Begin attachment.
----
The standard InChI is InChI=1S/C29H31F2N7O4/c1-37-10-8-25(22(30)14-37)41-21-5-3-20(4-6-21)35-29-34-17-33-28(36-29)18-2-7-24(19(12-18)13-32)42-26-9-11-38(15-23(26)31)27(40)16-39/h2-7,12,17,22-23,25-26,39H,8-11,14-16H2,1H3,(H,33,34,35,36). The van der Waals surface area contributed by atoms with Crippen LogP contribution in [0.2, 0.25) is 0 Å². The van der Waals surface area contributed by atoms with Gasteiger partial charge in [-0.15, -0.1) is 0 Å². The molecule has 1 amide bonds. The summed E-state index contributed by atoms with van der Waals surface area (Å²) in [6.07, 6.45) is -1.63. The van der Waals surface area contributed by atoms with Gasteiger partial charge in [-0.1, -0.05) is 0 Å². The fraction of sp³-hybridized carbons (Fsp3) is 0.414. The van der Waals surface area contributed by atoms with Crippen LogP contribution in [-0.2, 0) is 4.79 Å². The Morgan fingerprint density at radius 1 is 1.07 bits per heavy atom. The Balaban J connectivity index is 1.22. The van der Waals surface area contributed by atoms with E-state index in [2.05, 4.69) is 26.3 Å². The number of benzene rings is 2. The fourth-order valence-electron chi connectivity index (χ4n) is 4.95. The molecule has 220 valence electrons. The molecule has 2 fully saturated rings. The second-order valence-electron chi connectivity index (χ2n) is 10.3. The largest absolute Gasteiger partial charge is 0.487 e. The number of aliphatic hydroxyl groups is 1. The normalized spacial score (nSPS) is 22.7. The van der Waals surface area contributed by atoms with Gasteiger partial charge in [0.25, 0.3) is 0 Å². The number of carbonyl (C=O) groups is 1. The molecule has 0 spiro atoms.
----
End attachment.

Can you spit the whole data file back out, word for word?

The standard InChI is InChI=1S/C29H31F2N7O4/c1-37-10-8-25(22(30)14-37)41-21-5-3-20(4-6-21)35-29-34-17-33-28(36-29)18-2-7-24(19(12-18)13-32)42-26-9-11-38(15-23(26)31)27(40)16-39/h2-7,12,17,22-23,25-26,39H,8-11,14-16H2,1H3,(H,33,34,35,36). The van der Waals surface area contributed by atoms with Crippen LogP contribution in [0.2, 0.25) is 0 Å². The van der Waals surface area contributed by atoms with Gasteiger partial charge in [-0.15, -0.1) is 0 Å². The molecule has 1 amide bonds. The summed E-state index contributed by atoms with van der Waals surface area (Å²) in [6.07, 6.45) is -1.63. The van der Waals surface area contributed by atoms with Gasteiger partial charge in [-0.1, -0.05) is 0 Å². The fraction of sp³-hybridized carbons (Fsp3) is 0.414. The van der Waals surface area contributed by atoms with Crippen LogP contribution in [-0.2, 0) is 4.79 Å². The Morgan fingerprint density at radius 1 is 1.07 bits per heavy atom. The Balaban J connectivity index is 1.22. The van der Waals surface area contributed by atoms with E-state index in [2.05, 4.69) is 26.3 Å². The number of benzene rings is 2. The fourth-order valence-electron chi connectivity index (χ4n) is 4.95. The molecule has 220 valence electrons. The molecule has 2 fully saturated rings. The second-order valence-electron chi connectivity index (χ2n) is 10.3. The largest absolute Gasteiger partial charge is 0.487 e. The number of aliphatic hydroxyl groups is 1. The normalized spacial score (nSPS) is 22.7. The van der Waals surface area contributed by atoms with Gasteiger partial charge in [0.25, 0.3) is 0 Å². The number of carbonyl (C=O) groups is 1. The molecule has 0 spiro atoms.